Wednesday, October 14, 2015
One morning a few weeks back I glanced out the window to see a pick up truck stop at the bottom of my driveway. For a country road this one can get rather busy, so I thought nothing about it, until a few minutes later when I went outside to water plants; there stood a magnificent German Shepard bitch with large upright ears and noble expression. “Lola,” I gasped, seeing the gorgeous girl, who died two months after my husband.
She wagged her tail. I could feel my face light up; I ran to the top of the driveway, where she wagged her tail in the way that says, “Good to see you.”
Stroking her long nose, I cried, while I thought of my lost husband and dog. We had enjoyed our lives here for a short time. The new Lola raced down my drive in the long strides of her breed.
The Sato Hill Gang barked warning from in the house; thank God. I called, “Lola.” She sniffed around in the road where she had been dumped with a frantic look on her face; her tits flopped to and fro with every step, the sagging tits puppies recently suckled.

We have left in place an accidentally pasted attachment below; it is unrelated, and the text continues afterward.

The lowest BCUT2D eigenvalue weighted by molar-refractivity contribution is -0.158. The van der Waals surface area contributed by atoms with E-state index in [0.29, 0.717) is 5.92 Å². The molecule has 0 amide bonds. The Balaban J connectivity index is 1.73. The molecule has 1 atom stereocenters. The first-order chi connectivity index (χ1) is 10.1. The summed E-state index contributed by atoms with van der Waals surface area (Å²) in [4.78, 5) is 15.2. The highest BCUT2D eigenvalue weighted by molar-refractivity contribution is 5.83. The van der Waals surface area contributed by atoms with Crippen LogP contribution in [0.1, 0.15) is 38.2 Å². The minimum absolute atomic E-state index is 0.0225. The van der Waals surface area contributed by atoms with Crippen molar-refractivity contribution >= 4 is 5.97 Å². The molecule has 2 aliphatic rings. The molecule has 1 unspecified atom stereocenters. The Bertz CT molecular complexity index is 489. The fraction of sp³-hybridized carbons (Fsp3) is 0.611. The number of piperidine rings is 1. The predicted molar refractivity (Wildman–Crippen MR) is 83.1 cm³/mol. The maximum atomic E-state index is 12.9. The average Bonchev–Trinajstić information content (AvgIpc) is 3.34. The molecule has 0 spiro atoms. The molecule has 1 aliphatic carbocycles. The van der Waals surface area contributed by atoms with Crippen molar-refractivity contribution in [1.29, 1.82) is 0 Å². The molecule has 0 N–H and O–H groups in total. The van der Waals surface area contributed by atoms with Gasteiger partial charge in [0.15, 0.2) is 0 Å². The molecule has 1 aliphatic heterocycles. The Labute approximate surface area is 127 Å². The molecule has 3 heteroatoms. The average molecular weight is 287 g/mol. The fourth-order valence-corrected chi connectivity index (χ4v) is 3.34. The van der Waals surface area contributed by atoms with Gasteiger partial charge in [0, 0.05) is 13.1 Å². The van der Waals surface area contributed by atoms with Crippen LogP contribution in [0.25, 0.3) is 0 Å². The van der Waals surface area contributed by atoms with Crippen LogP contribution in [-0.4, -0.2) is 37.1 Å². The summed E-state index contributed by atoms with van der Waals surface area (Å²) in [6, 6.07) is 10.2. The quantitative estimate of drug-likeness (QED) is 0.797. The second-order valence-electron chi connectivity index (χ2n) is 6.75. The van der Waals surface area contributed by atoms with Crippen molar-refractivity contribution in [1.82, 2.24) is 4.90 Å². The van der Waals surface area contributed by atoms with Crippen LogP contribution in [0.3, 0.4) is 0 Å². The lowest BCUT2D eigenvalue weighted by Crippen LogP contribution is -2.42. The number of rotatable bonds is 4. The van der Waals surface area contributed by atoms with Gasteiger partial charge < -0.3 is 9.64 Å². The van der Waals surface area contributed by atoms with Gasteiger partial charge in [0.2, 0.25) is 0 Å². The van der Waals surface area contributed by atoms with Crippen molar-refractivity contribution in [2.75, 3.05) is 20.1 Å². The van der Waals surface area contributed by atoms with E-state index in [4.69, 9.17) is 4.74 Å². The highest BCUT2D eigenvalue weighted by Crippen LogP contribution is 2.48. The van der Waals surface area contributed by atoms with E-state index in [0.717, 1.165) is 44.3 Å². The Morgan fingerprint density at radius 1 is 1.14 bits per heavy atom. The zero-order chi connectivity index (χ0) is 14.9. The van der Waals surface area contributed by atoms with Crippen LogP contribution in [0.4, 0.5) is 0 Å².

The new Lola ran up the road; I waited in the driveway talking to her, hoping she would connect with me. Before long her ground covering trot carried her around my yard; here and there she stopped to sniff. The food I offered her, she gobbled before tiptoeing across the porch to the water bowl.
Since the dogs were settled in the house and I was on my way out, I hoped she’d be there when I returned; she wasn’t.
Days passed; each time down the road my eyes scoured the countryside for her. My route varied to increase chance of sighting her. This fine animal deserved a good life with a family; they are bred to passionately love somebody. I needed to find her.